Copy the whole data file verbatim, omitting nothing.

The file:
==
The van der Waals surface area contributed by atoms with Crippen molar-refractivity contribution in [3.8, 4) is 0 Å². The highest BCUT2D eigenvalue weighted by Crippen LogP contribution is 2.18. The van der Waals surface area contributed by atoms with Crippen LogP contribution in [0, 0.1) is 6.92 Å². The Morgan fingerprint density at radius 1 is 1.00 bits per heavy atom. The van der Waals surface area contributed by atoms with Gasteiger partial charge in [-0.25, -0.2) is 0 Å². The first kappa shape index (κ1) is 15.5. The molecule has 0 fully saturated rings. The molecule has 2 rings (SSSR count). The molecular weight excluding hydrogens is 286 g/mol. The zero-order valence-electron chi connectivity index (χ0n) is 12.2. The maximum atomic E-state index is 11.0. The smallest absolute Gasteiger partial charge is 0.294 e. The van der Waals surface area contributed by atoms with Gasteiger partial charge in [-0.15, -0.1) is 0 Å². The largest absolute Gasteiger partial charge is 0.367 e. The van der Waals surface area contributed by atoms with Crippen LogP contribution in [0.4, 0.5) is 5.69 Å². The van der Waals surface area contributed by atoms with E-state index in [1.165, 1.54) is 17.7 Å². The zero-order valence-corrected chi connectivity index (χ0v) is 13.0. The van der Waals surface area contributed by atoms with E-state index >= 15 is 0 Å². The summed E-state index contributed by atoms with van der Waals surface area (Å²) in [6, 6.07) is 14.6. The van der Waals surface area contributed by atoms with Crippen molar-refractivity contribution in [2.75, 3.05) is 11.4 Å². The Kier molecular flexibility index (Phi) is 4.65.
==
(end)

The van der Waals surface area contributed by atoms with Crippen molar-refractivity contribution in [3.8, 4) is 0 Å². The highest BCUT2D eigenvalue weighted by Crippen LogP contribution is 2.18. The van der Waals surface area contributed by atoms with Crippen LogP contribution in [0, 0.1) is 6.92 Å². The Morgan fingerprint density at radius 1 is 1.00 bits per heavy atom. The van der Waals surface area contributed by atoms with Gasteiger partial charge in [-0.25, -0.2) is 0 Å². The first kappa shape index (κ1) is 15.5. The molecule has 0 fully saturated rings. The molecule has 2 rings (SSSR count). The molecular weight excluding hydrogens is 286 g/mol. The zero-order valence-electron chi connectivity index (χ0n) is 12.2. The maximum atomic E-state index is 11.0. The smallest absolute Gasteiger partial charge is 0.294 e. The van der Waals surface area contributed by atoms with Gasteiger partial charge in [-0.15, -0.1) is 0 Å². The largest absolute Gasteiger partial charge is 0.367 e. The van der Waals surface area contributed by atoms with Crippen LogP contribution in [0.4, 0.5) is 5.69 Å². The van der Waals surface area contributed by atoms with E-state index in [1.165, 1.54) is 17.7 Å². The zero-order valence-corrected chi connectivity index (χ0v) is 13.0. The van der Waals surface area contributed by atoms with E-state index >= 15 is 0 Å². The summed E-state index contributed by atoms with van der Waals surface area (Å²) in [6, 6.07) is 14.6. The van der Waals surface area contributed by atoms with Crippen molar-refractivity contribution in [2.75, 3.05) is 11.4 Å². The Kier molecular flexibility index (Phi) is 4.65.